After umpteen attempts to have his multiple MacBook Pro problems fixed, only to be told each time the laptop was working perfectly fine, Jordan wrote a polite email to Steve Jobs. He affirmed his Apple loyalty, laid out what happened to him, and asked for help. A couple of emails later and he was able to walk into an Apple store and swap his jalopy for one of the brand new MacBook Pros that just came out. You might analyze how the letter was written for clues to his success but really what it came down to was that he had gone in for repairs of the same problem more than three times, qualifying him for a refund or replacement under what is known as “lemon law,” and he got his issue under the nose of the guy at the top. Or at least the assistant who opens his email. Same difference. Jordan’s success story, inside…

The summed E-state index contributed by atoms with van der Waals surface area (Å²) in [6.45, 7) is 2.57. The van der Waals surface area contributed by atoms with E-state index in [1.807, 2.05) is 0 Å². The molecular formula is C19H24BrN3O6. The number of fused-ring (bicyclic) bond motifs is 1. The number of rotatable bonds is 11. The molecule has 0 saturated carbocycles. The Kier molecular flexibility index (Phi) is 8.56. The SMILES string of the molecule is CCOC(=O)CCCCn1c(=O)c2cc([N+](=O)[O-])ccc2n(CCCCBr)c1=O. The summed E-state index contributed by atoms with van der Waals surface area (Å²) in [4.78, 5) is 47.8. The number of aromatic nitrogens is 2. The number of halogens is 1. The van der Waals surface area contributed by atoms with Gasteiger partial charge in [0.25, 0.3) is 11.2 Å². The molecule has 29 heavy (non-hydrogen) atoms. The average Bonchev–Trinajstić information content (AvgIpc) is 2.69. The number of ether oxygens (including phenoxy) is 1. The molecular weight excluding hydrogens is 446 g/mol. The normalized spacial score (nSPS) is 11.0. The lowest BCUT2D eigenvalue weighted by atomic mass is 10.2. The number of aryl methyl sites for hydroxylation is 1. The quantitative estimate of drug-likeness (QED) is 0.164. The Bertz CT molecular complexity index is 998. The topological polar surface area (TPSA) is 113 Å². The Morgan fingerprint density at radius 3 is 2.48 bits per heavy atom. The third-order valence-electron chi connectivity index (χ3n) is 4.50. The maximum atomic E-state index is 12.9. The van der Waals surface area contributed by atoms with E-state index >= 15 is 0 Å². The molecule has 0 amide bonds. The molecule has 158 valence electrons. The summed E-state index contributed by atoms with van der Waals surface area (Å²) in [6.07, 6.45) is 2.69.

Two years ago, an arbitrator ordered a car dealership in Queens, NY to refund a customer’s money under the “lemon law.” You’d think that would be the end of the story, but no… it’s the beginning. Jessica Harrison says she returned the “lemon” 2004 BMW to “Planet Auto Mall” but the dealer claims that they don’t know what happened to the vehicle. Now Jessica has to keep making payments on the missing BMW.
The slightly alarmist HealthInspections.com has a story about dirty lemon wedges in restaurants—apparently they’re a “witch’s brew of bacteria,” to use the hilariously over-the-top language of the video narrator, who speaks in a parody of a newscaster voice. Our favorite trick of theirs: overlaying gigantic bacteria animations on everyday objects, as you can see in this screen capture. But anyway, the point is a microbiologist from New Jersey found various bacteria on three quarters of the lemons she tested from 21 different restaurants: “The very first sample that we took was loaded with fecal bacteria.”